Because Morris from the beginning of his career chose subjects indicative of his regional roots, questions of landscape and history carry significant weight. Many of his reflexes as an outsider seem traceable to his regional identity, but Morris implies that California more than Nebraska fueled his creative impulses. From Omaha he had looked toward Chicago; later, even before he saw California, it had come to seem a “sanctuary of . . . great expectations,” while “the pull of the West, a convenient illusion for any duffer with a yen for flight, had become a magnet for me with the discovery of California.” Nebraska seems to represent the hardship Morris found necessary as a catalyst: It made him a dreamer who “lacked a transcendent object.” It also habituated him to space and change and helped create a writer whose fiction and memoirs depend for their energy upon a certain kind of open landscape unchanged by what may be called the modern world.
The United States has always favored, Morris asserts, “not a writer in the bookish sense at all, but one of great natural forces.” Nevertheless, a distinction must be made between the place of inspiration and the art actually produced: Morris’ fiction and his memoirs are not ultimately concerned with that landscape even if they draw inspiration from the illusion of freedom it offers. As he notes, “Let the writer come from the plains, if he must, but be smart enough to leave them behind him.”
Of history, Morris is also wary: “The past cast its spell over the present” for major American writers, an affliction for all but William Faulkner. For others—and this has long been a problem for writers of a region as history-poor as the West— the past became “a nostalgic myth . . . that . . . cripple[d] the imagination,” a situation perhaps better than what Morris sees as its successor, wherein “the role of nostalgia in our literature has dwindled as our great expectations have diminished.” The developing writer Morris portrays in these memoirs had nothing about which to be nostalgic: The mobility and spaciousness of his youth was extended by pluck, luck, and three Guggenheim fellowships well into an adulthood which afforded college teaching positions if not bountiful book sales. The memoirs focus upon a mostly solitary male who keeps moving—to Mexico and California and Venice— who avoids the lethal events of midcentury history, and who in the view of some readers has not sufficiently acknowledged the importance of his never-named first wife.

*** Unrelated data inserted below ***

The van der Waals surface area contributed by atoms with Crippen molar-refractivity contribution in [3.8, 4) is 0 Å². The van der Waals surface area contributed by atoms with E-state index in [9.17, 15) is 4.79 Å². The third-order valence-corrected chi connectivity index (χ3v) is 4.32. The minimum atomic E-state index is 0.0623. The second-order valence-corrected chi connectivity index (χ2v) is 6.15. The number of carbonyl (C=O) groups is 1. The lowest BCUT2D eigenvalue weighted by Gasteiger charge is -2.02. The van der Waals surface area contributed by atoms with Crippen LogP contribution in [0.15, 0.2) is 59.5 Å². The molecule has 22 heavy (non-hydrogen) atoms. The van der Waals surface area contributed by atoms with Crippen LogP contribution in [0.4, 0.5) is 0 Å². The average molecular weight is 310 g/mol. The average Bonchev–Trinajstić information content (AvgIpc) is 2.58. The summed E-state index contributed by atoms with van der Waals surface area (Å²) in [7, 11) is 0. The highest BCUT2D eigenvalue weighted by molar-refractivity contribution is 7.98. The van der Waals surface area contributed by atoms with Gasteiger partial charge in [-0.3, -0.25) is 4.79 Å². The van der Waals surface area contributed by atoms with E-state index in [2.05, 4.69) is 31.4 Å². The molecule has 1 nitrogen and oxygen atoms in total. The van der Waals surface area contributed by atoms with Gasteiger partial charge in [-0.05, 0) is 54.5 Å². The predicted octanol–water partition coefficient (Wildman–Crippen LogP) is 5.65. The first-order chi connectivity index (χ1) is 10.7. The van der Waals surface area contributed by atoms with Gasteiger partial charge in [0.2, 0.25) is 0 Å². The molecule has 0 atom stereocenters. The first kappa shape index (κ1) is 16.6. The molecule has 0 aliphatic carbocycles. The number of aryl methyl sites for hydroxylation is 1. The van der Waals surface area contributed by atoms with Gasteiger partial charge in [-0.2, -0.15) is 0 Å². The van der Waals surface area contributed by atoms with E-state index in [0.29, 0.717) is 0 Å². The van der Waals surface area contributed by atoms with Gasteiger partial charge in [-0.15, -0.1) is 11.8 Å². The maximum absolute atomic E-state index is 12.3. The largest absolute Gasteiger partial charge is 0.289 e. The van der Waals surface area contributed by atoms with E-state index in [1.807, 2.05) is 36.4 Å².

The final and surely inevitable theme of an autobiographical project of such scope is the loss of innocence. For a writer as private as Morris, this is also the most personally revealing subject. Like all of his other themes, it appears in scattered and brief narrative moments and affords neither definitive statements nor a sense of progression toward enlightenment. There are no epiphanies, but often in the most relevant situations—most often romantic—there is the humor of the books’ clearest self-assessments: “It hadn’t even crossed my mind, until her mother pointed it out, that Joan [Harwood] already had most of the things I planned to give her.” Of the theme of artistic maturity, the reader will find that Morris does not know what constitutes the creative act. He can speak of himself only as “seated with pen and paper, my mind a blank until I [begin] to write.”